Typhoon Mangkhut: four dead in southern China, residents warned to remain alert
The clean-up begins as China’s southern provinces assess the damage of the biggest tropical storm of the year
At least four people have been killed in southern China after Typhoon Mangkhut, the most powerful tropical storm to hit the county this year, barrelled into the southern province of Guangdong, the local government said on Monday.
Three people were killed by falling trees in the provincial capital Guangzhou while another person died after being hit by an advertising hoarding that collapsed in Dongguan, the state-run People’s Daily reported.
About 3.1 million people were evacuated before the typhoon hit, according to local newspaper Nanfang Daily, while state television said that more than 500,000 people had been affected by the storm.
Mangkhut made landfall in western Guangdong on Sunday afternoon before moving into the neighbouring Guangxi Zhuang autonomous region about midnight.
While the worst of the high winds appear to have passed, meteorological authorities warned residents to remain alert to the risk of floods and landslides.
In Guangzhou, Baiyun International Airport service resumed at 8am on Monday, but passengers were advised to check with their airlines about possible changes to flight information.
Other airports in the Pearl River Delta, including Shenzhen and Zhuhai in Guangdong, also reopened on Monday – having been closed all day Sunday.
The picture was less rosy in the Guangxi capital Nanning, where more than 70 flights had been cancelled as of 9.30am as the region continued to feel the effects of the storm.
The unopened Hong Kong-Zhuhai-Macau bridge was unaffected by the storm, Nanfang Daily said, citing the bridge’s management authority.
Before the typhoon, there had been concern that the bridge, which snakes through the Pearl River estuary, would not be able to withstand Mangkhut’s onslaught.
The bridge has a design lifespan of 120 years and is built to withstand winds of up to 200km/h (125mph).
Ferry services in the Pearl River Delta were also disrupted on Monday, with all sailings into and out of Shekou in Shenzhen and Jiuzhou in Zhuhai suspended.
Several through train services between Guangzhou and Hong Kong were also cancelled due to disruption of services on Hong Kong’s East Rail Line, which uses the same track.
As people took to the streets of Zhuhai to clean up the mess, residents said the city had fared better than it did when Typhoon Hato struck in August last year.
“Last year lots of large trees fell along this road,” a city cleaner surnamed Zhu said, as government workers, police and volunteers worked around him, dragging away palm tree leaves and loading them on to trucks.
“This year, we trimmed some of the larger trees beforehand. Right now all this damage is from smaller bushes and gardens.”
Bulldozers scooped up piles of dirt washed ashore by the flood on Lovers’ Road, a scenic promenade along the coast lined with resorts and parks. Damage could also be seen on parts of the stone barriers along the shore, where littered stones lay on the roads.
Shop owners in the area were mopping their floors and cleaning windows, getting ready to open for business later in the day.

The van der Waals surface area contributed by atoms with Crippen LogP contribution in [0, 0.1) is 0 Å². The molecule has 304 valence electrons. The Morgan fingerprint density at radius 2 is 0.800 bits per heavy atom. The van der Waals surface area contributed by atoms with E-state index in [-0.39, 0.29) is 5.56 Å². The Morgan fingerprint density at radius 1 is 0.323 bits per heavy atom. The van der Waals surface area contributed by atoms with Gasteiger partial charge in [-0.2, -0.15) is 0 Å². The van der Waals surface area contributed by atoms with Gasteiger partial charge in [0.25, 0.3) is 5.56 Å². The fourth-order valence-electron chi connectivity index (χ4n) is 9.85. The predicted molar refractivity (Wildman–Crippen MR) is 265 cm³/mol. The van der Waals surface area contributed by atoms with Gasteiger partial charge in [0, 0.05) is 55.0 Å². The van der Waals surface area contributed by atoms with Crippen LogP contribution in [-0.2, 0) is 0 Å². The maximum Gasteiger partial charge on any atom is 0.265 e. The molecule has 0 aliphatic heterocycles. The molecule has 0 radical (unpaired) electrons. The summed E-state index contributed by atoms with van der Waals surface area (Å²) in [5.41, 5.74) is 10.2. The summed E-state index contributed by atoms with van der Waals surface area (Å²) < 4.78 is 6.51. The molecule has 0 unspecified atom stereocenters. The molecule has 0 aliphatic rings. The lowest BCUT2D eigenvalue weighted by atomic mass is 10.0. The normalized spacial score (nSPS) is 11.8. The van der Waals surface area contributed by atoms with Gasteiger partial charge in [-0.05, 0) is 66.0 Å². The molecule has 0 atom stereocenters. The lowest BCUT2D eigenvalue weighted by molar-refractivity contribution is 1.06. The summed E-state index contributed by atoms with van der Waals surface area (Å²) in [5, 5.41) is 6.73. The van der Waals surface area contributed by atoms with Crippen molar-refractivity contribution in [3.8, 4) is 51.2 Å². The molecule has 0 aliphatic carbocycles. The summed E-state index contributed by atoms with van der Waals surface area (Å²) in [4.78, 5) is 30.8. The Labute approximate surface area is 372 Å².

A seafood restaurant employee, who asked not to be named, said she thought the government was better prepared this time, having learned from last year’s experience.
“We lost power for a few days last year, but no such thing happened this year,” she said. “The government also informed us beforehand. They even sent someone to brace this trash can in front of the shop.”
A taxi driver said Hato took everyone by surprise. “People had no idea it was going to be so powerful,” he said, and the government “did not take any precautions”.
It had been quite chaotic the day after Hato, but this time things got back to normal much quicker, he said.
In cities across the delta, however, the trail of destruction left by Mangkhut was clear to see, with broken glass and other debris strewn across roads and pavements.
In many areas, commuters had to negotiate fallen trees that had blocked roads and footpaths.
“It’s like going through a forest to reach your office,” a teacher at South China Agricultural University in Guangzhou was quoted as saying by Southern Metropolis News.
Authorities in Guangdong said the storm caused direct economic losses of at least 200 million yuan (US$29 million).
In Shenzhen alone, flood damage caused to about 10,000 vehicles had resulted in insurance claims for more than 84 million yuan, the Southern Metropolis News report said.
In Guangzhou, hundreds of shops at the Fangcun wholesale tea market, the largest of its kind in southern China, were badly damaged by heavy flooding on Sunday, and owners were counting the cost.
“The place was awash with waterlogged tea products,” said Liu Zhenhua, who has a business at the market.
“A century-old 20-gram packet of puer tea sells for several thousand yuan. Can you imagine how much the losses will be?” he said.
Jun Li, who operates several swimming pools in Guangzhou’s Panyu district said the cost of the damage to his business was at least 50,000 yuan.
In Jiangmen in southwestern Guangdong, the city government said the typhoon had affected about 123,000 residents and caused direct economic losses of more than 1.8 billion yuan.
Additional reporting by Xie Yu and Guo Rui